Referendum challenges to the EU's policy legitimacy – and how the EU responds

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Multiple ways of legitimating policy in a multi-level system of states are now creating cross-level challenges to EU policies. At the national level referendums are challenging EU policies by claiming that demands input in a direct democracy ballot have the highest legitimacy. By contrast, the EU legitimates its policies by the legal rationality of the policymaking process established by international treaties and confirmed by the representative credentials of the European Parliament and member state governments endorsing its actions in the European Council. Referendums are no longer held to confirm their national government’s decision to become an EU member state. There has been a paradigm shift since 2005; most votes in countries holding EU referendums have rejected policies approved by their elected representatives. The EU has successfully responded using strategies that involve legal coercion; instrumental calculations; secondary concessions; and avoidance of the risk of a referendum veto through differential integration. However, the legal legitimation of an EU policy without frustration by national referendums does not ensure policy effectiveness.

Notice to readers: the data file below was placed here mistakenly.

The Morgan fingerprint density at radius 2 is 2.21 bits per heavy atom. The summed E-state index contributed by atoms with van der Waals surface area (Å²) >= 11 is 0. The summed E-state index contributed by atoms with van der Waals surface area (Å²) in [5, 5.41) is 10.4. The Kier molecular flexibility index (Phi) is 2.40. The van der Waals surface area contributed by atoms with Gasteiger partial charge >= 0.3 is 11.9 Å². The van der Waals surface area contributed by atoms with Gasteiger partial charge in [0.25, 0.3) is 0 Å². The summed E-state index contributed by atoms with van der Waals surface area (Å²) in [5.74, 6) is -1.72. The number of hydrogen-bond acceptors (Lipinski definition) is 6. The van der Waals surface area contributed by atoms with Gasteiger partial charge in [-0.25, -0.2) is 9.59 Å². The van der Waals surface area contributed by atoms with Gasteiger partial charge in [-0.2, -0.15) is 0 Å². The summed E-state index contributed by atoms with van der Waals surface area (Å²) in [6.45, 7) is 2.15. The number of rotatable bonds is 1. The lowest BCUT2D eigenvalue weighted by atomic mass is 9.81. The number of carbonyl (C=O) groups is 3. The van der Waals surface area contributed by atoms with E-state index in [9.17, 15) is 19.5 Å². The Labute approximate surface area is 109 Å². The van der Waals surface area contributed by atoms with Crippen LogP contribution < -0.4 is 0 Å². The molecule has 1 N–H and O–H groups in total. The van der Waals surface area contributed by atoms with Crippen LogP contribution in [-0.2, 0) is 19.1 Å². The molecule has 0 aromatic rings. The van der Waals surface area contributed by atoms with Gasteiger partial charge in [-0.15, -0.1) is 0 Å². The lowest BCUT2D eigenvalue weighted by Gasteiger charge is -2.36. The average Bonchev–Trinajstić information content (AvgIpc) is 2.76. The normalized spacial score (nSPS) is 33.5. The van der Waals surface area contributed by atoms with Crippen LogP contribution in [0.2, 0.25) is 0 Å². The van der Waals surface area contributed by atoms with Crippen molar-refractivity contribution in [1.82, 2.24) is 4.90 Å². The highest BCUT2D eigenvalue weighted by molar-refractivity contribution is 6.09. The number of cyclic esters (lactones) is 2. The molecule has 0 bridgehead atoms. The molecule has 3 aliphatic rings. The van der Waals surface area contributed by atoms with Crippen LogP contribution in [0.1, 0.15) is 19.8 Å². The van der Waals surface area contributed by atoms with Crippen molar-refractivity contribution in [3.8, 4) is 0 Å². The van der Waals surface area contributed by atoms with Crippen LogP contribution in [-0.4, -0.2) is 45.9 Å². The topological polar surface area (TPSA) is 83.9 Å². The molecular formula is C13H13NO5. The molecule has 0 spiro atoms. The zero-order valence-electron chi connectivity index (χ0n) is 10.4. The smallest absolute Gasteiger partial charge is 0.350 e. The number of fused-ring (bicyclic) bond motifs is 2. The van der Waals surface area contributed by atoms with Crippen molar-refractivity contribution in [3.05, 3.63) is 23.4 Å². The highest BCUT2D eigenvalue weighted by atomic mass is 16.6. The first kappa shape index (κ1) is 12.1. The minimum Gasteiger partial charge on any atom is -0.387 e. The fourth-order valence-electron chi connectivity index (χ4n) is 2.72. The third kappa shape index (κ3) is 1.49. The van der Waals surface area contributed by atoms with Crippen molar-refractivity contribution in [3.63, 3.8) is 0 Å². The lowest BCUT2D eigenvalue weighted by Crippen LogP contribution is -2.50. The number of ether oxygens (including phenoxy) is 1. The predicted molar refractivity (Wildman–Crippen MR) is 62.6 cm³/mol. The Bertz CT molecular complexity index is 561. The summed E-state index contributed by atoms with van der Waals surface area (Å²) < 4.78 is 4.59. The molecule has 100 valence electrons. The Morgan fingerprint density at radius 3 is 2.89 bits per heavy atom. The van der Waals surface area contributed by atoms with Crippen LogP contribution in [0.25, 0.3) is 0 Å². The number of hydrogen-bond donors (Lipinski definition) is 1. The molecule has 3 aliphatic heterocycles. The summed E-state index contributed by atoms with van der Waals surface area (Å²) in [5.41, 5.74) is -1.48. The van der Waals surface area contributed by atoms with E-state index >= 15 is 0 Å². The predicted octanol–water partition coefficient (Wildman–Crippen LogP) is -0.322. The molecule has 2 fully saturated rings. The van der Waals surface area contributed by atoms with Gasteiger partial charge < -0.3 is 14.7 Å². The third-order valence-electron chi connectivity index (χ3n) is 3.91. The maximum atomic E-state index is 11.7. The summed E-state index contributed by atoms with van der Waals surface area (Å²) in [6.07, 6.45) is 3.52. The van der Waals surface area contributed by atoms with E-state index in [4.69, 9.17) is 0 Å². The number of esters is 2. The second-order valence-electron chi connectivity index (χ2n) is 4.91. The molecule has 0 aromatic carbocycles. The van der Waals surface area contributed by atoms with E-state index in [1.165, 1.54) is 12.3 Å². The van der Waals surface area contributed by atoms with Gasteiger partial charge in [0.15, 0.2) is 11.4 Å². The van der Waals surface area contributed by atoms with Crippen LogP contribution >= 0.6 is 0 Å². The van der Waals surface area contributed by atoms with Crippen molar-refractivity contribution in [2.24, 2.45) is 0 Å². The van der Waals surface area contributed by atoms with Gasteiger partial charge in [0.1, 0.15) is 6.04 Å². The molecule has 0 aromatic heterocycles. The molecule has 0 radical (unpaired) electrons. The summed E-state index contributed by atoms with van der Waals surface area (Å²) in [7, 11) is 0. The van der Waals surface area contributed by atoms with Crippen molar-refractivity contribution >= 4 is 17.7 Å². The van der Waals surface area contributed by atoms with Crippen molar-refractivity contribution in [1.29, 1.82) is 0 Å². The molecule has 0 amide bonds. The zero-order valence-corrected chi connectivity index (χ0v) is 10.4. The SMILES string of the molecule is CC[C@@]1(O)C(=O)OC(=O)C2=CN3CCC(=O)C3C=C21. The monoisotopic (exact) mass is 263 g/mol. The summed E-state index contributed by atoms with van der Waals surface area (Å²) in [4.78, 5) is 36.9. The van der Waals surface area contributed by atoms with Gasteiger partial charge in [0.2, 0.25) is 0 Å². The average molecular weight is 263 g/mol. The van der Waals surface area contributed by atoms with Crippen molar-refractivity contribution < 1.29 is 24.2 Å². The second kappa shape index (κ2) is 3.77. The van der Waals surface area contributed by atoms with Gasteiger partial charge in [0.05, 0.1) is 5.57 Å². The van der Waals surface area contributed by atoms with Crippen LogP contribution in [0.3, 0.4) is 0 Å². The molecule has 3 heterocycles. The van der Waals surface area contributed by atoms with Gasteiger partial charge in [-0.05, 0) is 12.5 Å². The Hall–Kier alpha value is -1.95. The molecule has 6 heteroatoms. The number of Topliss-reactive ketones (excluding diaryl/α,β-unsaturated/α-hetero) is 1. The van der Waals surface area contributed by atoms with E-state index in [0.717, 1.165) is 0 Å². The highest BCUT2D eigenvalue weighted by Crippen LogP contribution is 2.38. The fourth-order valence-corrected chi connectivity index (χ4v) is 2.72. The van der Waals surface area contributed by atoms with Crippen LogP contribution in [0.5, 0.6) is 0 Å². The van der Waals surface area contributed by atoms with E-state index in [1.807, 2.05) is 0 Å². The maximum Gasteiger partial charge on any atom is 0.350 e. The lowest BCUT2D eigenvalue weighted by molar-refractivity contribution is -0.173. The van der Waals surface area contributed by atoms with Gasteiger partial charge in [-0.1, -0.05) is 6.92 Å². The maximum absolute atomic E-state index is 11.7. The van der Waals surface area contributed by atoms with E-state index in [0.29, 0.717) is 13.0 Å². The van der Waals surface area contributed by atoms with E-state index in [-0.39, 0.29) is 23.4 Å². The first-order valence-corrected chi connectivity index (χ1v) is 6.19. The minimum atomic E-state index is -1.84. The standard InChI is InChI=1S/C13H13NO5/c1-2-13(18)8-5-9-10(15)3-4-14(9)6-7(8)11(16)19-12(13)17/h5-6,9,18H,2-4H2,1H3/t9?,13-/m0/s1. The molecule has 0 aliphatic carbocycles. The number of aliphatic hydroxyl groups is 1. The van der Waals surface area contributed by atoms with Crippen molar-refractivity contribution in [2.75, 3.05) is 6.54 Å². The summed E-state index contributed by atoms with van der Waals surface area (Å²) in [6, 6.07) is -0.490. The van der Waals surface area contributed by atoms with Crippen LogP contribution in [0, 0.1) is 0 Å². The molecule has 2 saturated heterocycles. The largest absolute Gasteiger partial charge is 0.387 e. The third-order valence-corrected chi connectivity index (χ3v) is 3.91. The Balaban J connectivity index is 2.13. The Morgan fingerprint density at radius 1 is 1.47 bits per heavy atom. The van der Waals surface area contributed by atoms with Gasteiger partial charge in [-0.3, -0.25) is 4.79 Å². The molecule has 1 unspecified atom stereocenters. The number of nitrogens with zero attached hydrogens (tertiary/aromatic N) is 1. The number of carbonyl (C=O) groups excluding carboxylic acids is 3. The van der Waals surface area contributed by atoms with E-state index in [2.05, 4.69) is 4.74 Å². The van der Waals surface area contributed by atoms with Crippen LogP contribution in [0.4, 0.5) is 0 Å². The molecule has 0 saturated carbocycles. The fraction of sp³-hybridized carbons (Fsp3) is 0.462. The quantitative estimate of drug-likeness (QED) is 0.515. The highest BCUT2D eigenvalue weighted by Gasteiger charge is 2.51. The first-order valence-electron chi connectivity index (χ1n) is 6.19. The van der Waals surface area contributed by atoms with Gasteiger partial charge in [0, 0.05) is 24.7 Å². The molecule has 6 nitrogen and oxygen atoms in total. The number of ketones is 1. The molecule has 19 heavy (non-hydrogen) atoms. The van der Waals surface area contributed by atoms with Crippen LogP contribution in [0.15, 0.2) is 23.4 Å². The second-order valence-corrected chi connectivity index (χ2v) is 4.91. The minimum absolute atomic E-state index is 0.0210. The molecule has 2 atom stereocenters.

Original languageEnglish
Pages (from-to)207-225
Number of pages19
JournalJournal of European Public Policy
Issue number2
Early online date31 Jan 2018
Publication statusE-pub ahead of print - 31 Jan 2018


  • democracy policy
  • European Union
  • legitimacy
  • referendum


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